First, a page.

For a surprising number of barristers, numbers make the blood run cold. The Ogden tables have been a part of many practices for decades: principally, they are the essential means of calculating future losses in personal injury claims (although they have wide application outside of that context, too). However, they are often seen as forbidding, unwieldy and inaccessible. Pupils and Bar students in particular approach the Ogden tables with trepidation.

First and foremost, the Ogden tables are simply a tool to be wielded as part of the ordinary business of barristering. Every schedule of loss is a pleading and therefore requires a clear narrative thread: it is not merely an exhaustive list of multiplicands, multipliers and reduction factors. This was put pointedly by Yip J in Edward Wright v Satellite Information Services [2018] EWHC 812 (QB) at paras 27 and 28: ‘This is, or should be, the document that draws together the presentation of the claim. It ought to be presented in an accessible and easy to follow format. […] This means that it should not simply be a series of calculations. It needs to be supported by sufficient narrative to explain the case being presented by the claimant. […] It is very important that lawyers draft the schedule in such a way that the facts to which the client is attesting are clear.’ It is therefore vital that the calculations and how the final figures are reached are comprehensible, not least because it acts as a better piece of advocacy.

Why are the tables necessary?

Understanding the tables fully involves going back to first principles. Why does a £1,000 loss each year for 20 years not (necessarily) equal £20,000? There are two reasons why not, and the tables factor in both. First, £1,000 now is not necessarily worth the same as £1,000 in one year, or ten years, or 20 years’ time: this factor is accounted for in the so-called discount rate (see below). Second, the claimant may not be around to enjoy their damages in 20 years’ time: the tables therefore incorporate Office for National Statistics mortality data to ensure that claimants are, on average, neither over- nor under-compensated by being granted lump sum damages for continuing future losses.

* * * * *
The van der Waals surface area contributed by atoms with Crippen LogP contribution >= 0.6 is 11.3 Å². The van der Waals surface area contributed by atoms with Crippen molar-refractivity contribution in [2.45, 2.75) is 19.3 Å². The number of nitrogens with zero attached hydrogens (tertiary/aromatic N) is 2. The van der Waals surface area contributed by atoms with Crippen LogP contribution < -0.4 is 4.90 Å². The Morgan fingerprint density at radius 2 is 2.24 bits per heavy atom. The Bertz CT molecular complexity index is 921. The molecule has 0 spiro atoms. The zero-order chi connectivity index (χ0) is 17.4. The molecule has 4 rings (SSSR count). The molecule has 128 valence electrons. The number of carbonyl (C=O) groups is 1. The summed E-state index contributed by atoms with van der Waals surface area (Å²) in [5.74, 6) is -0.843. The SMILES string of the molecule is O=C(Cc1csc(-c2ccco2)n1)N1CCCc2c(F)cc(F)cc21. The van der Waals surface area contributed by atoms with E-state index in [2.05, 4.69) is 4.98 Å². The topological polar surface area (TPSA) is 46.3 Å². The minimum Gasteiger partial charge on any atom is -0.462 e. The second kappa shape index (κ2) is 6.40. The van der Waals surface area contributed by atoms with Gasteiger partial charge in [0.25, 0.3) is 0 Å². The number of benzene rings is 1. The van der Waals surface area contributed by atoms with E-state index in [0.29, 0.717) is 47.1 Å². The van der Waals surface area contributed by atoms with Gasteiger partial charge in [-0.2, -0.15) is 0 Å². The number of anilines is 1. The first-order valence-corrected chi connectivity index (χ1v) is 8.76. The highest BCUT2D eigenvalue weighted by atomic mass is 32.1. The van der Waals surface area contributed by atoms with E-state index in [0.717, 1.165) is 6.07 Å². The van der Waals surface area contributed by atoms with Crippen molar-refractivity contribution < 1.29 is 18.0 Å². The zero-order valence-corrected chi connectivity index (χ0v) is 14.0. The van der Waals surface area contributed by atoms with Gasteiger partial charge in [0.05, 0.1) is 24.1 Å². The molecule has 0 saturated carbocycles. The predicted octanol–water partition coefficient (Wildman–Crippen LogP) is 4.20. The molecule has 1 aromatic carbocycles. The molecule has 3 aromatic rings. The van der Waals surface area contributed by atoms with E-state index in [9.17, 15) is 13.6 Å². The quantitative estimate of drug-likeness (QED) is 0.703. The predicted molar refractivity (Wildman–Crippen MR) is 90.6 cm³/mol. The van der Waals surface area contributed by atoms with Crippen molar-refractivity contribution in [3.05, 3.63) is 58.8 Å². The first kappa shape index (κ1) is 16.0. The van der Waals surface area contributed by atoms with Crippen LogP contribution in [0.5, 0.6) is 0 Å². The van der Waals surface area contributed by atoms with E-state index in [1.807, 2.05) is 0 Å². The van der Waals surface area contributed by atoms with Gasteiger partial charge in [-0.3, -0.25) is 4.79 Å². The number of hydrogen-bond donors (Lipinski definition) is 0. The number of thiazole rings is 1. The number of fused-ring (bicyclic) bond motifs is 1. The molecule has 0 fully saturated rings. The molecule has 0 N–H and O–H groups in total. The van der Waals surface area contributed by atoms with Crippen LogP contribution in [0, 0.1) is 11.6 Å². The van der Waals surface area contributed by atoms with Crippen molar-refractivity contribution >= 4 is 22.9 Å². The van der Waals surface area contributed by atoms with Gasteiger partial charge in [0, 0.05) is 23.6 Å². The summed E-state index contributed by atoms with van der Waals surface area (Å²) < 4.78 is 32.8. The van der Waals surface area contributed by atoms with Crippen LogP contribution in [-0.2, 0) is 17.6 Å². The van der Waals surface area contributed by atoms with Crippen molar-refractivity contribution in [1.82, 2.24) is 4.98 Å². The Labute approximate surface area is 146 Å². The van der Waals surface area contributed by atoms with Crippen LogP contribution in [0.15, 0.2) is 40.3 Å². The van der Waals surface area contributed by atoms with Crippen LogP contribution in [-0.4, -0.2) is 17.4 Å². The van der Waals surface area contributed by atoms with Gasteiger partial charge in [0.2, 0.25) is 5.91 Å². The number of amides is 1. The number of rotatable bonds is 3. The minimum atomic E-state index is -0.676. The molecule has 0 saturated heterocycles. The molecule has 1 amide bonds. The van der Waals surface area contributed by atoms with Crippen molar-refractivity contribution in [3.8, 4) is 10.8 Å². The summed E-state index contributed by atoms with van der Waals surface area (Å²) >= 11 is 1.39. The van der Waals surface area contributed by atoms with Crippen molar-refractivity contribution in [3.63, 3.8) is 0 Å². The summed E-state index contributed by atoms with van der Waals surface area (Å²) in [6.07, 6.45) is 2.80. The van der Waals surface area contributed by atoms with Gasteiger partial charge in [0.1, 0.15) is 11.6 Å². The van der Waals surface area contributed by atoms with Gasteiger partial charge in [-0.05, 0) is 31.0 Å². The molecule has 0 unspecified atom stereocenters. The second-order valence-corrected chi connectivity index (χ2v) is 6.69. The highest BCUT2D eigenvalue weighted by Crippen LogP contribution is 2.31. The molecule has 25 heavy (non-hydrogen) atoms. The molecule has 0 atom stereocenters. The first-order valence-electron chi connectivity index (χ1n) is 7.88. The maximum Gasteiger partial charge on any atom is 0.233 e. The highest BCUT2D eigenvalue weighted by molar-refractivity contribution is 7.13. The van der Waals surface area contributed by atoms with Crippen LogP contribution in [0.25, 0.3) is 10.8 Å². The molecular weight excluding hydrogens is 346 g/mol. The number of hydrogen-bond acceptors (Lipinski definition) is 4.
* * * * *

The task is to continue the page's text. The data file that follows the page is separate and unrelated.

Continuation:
The large number of tables cover different settings: losses for life, losses running to (and starting from) different retirement ages, and ‘general’ tables giving discount factors without mortality data. The same basic information feeds into special tables covering, for example, continuing and recurrent losses (eg purchasing the claimant a wheelchair, servicing the chair every other year, and replacing it every ten years, for life). The tables set out the ‘multipliers’ to apply to the claimant’s loss in various circumstances, with different multiplier values according to the claimant’s age at calculation and the discount rate to be used.

Multiplier-multiplicand method

Losses – both in living personal injury, and in fatal accident cases – are calculated simply, by multiplying the multiplier given in the table by the ‘multiplicand’. The multiplicand is the annual amount of the loss, eg the decrease in post-accident annual earning capacity, or the decrease in dependency received. In loss of earnings claims, the multiplicand is typically calculated from the claimant’s payslips, but in more complex cases (eg for wealthy claimants, or those with multiple and variable sources of income) by a forensic accountant. In the case of dependency claims, Harris v Empress Motors [1983] All ER 561 sets out a method of calculating the joint household income, deducting the deceased’s assumed spending on themselves, and then working out the consequential loss of dependency to the dependants.

"Confident practitioners can produce sophisticated future earnings models using this method... impressing clients, wowing judges, and worrying opponents."

For many losses a simple multiplier-multiplicand method suffices: however, for earnings-related losses, there is a further real-world issue to factor in: how likely would the claimant have been to have kept her job and earnings potential, if the accident had not occurred? Based on actuarial data, the answer varies according to the sex, age, education level, and disability status of the claimant: tables A-D set out the ‘reduction factors’, which are conventionally applied to the relevant multiplier. The reduction factors drop precipitously once the claimant could officially be categorised as ‘disabled’: these were thoroughly argued in Billett v Ministry of Defence [2015] EWCA Civ 773, where the claimant’s non-freezing cold injury rendered him officially disabled, but ‘only just’. There was expert evidence that the disability reduction factors by design incorporated the very wide spectrum of possible disabilities and their consequent effect on future earning capacity, which, if followed through, would tend to suggest leaving those reduction factors unaltered: nevertheless the Court of Appeal considered the actuarially calculated award too high overall and, declining to interfere with the reduction factors, substituted a broad-brush Smith v Manchester general damages award for reduced capacity on the open labour market instead. This case demonstrates the limitations of the Ogden tables: they are the servant, and not the master, of the law on personal injury damages.